Can Direct Democracy Be Made Deliberative?

14 Pages Posted: 26 Oct 2006

See all articles by Ethan J. Leib

Ethan J. Leib

Fordham University School of Law


Every election cycle a great number of citizens take to the polls to vote on public policy matters directly. Direct democracy has problems. And an account of deliberative democracy — far from being a source to critique direct democracy — might provide a solution.

I have three goals in this short Essay. First, I hope to identify some problems with the mechanisms of direct democracy that most states and many cities throughout the country employ: the initiative and the referendum. Next, I will offer a potential solution to these institutional problems using aspects of the theory of deliberative democracy, a theory often marshaled to undermine direct democracy. Finally, I will spell out why this design project should be of especial interest to lawyers.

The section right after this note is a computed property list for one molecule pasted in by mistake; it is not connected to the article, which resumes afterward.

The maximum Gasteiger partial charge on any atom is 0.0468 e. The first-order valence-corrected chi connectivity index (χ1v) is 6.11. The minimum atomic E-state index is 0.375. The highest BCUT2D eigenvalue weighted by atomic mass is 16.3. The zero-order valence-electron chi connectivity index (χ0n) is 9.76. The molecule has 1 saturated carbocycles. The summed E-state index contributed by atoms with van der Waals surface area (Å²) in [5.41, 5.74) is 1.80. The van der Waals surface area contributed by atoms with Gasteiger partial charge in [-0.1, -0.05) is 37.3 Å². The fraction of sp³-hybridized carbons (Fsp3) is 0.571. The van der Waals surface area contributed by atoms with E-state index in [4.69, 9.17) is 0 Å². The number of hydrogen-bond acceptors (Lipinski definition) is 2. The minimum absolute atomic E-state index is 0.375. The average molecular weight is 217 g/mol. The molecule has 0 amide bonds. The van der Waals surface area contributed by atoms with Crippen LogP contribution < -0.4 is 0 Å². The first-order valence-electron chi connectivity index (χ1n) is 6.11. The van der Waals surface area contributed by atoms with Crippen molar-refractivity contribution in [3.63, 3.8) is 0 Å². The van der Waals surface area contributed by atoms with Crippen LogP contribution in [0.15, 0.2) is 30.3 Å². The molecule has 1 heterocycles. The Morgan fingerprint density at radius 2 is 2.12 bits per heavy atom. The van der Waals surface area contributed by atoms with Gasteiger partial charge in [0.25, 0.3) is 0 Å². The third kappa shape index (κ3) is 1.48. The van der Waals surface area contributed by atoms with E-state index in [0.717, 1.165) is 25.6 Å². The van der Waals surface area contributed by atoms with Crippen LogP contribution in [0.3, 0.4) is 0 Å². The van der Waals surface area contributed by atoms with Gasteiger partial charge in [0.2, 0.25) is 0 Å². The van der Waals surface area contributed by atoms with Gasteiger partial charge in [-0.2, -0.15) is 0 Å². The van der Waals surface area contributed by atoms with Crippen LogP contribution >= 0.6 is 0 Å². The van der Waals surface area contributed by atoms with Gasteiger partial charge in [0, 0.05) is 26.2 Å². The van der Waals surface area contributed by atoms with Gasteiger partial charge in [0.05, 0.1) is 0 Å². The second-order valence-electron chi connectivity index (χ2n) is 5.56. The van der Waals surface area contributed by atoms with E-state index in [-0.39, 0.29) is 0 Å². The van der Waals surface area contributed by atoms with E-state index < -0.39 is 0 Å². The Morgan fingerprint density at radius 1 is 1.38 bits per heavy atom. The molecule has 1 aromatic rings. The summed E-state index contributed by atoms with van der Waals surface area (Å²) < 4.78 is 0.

Suggested Citation

Leib, Ethan J., Can Direct Democracy Be Made Deliberative?. Buffalo Law Review, Vol. 54, 2006, Available at SSRN:

Ethan J. Leib (Contact Author)

Fordham University School of Law ( email )

150 West 62nd Street
New York, NY 10023
United States

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